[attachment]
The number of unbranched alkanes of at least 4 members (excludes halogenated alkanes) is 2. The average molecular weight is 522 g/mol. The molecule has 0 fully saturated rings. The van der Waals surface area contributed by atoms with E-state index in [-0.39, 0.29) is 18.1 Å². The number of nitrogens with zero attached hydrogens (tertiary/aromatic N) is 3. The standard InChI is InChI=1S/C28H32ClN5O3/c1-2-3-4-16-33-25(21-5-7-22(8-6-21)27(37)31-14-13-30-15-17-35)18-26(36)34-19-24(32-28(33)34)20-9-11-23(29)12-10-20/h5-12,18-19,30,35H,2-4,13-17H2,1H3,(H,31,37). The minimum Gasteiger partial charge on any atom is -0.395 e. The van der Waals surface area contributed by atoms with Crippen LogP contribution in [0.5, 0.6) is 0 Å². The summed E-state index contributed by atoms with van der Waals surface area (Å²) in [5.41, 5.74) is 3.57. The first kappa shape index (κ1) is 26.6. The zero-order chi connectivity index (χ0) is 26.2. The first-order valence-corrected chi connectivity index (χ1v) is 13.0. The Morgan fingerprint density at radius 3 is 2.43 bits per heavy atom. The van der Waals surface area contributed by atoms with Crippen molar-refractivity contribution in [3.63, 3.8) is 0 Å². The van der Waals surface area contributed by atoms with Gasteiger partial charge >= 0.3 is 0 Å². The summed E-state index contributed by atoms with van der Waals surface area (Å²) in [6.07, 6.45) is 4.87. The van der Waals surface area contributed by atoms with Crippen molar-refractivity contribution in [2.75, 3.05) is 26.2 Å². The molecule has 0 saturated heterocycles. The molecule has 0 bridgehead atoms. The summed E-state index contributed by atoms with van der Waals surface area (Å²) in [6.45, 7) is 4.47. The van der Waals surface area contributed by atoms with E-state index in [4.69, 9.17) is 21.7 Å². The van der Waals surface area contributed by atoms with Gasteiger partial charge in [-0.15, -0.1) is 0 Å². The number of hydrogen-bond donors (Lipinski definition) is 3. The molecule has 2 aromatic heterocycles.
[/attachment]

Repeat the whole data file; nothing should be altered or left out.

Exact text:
The number of unbranched alkanes of at least 4 members (excludes halogenated alkanes) is 2. The average molecular weight is 522 g/mol. The molecule has 0 fully saturated rings. The van der Waals surface area contributed by atoms with E-state index in [-0.39, 0.29) is 18.1 Å². The number of nitrogens with zero attached hydrogens (tertiary/aromatic N) is 3. The standard InChI is InChI=1S/C28H32ClN5O3/c1-2-3-4-16-33-25(21-5-7-22(8-6-21)27(37)31-14-13-30-15-17-35)18-26(36)34-19-24(32-28(33)34)20-9-11-23(29)12-10-20/h5-12,18-19,30,35H,2-4,13-17H2,1H3,(H,31,37). The minimum Gasteiger partial charge on any atom is -0.395 e. The van der Waals surface area contributed by atoms with Crippen LogP contribution in [0.5, 0.6) is 0 Å². The summed E-state index contributed by atoms with van der Waals surface area (Å²) in [5.41, 5.74) is 3.57. The first kappa shape index (κ1) is 26.6. The zero-order chi connectivity index (χ0) is 26.2. The first-order valence-corrected chi connectivity index (χ1v) is 13.0. The Morgan fingerprint density at radius 3 is 2.43 bits per heavy atom. The van der Waals surface area contributed by atoms with Crippen molar-refractivity contribution in [3.63, 3.8) is 0 Å². The van der Waals surface area contributed by atoms with Gasteiger partial charge >= 0.3 is 0 Å². The summed E-state index contributed by atoms with van der Waals surface area (Å²) in [6.07, 6.45) is 4.87. The van der Waals surface area contributed by atoms with Crippen molar-refractivity contribution in [2.75, 3.05) is 26.2 Å². The molecule has 0 saturated heterocycles. The molecule has 0 bridgehead atoms. The summed E-state index contributed by atoms with van der Waals surface area (Å²) in [6.45, 7) is 4.47. The van der Waals surface area contributed by atoms with E-state index in [4.69, 9.17) is 21.7 Å². The van der Waals surface area contributed by atoms with Gasteiger partial charge in [-0.15, -0.1) is 0 Å². The number of hydrogen-bond donors (Lipinski definition) is 3. The molecule has 2 aromatic heterocycles.